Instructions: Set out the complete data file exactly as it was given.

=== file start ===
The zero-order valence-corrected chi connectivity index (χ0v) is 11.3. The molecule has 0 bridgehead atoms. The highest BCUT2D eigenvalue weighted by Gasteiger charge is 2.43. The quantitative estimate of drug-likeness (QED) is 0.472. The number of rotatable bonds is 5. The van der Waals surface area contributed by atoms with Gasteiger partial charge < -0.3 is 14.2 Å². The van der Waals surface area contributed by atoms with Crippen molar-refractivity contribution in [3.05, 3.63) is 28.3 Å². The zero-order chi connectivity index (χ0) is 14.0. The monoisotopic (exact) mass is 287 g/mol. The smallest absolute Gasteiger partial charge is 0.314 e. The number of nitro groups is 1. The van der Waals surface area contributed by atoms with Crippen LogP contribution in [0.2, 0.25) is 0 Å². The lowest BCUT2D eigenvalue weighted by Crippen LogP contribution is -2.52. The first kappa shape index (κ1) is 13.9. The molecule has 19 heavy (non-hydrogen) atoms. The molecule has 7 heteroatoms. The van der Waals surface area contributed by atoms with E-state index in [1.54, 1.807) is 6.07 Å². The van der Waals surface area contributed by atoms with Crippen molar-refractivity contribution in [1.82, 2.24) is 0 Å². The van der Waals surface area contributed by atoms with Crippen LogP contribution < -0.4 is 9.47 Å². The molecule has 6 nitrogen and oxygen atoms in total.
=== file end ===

The zero-order valence-corrected chi connectivity index (χ0v) is 11.3. The molecule has 0 bridgehead atoms. The highest BCUT2D eigenvalue weighted by Gasteiger charge is 2.43. The quantitative estimate of drug-likeness (QED) is 0.472. The number of rotatable bonds is 5. The van der Waals surface area contributed by atoms with Gasteiger partial charge < -0.3 is 14.2 Å². The van der Waals surface area contributed by atoms with Crippen molar-refractivity contribution in [3.05, 3.63) is 28.3 Å². The zero-order chi connectivity index (χ0) is 14.0. The monoisotopic (exact) mass is 287 g/mol. The smallest absolute Gasteiger partial charge is 0.314 e. The number of nitro groups is 1. The van der Waals surface area contributed by atoms with Crippen LogP contribution in [0.2, 0.25) is 0 Å². The lowest BCUT2D eigenvalue weighted by Crippen LogP contribution is -2.52. The first kappa shape index (κ1) is 13.9. The molecule has 19 heavy (non-hydrogen) atoms. The molecule has 7 heteroatoms. The van der Waals surface area contributed by atoms with E-state index in [1.54, 1.807) is 6.07 Å². The van der Waals surface area contributed by atoms with Crippen molar-refractivity contribution in [1.82, 2.24) is 0 Å². The van der Waals surface area contributed by atoms with Crippen LogP contribution < -0.4 is 9.47 Å². The molecule has 6 nitrogen and oxygen atoms in total.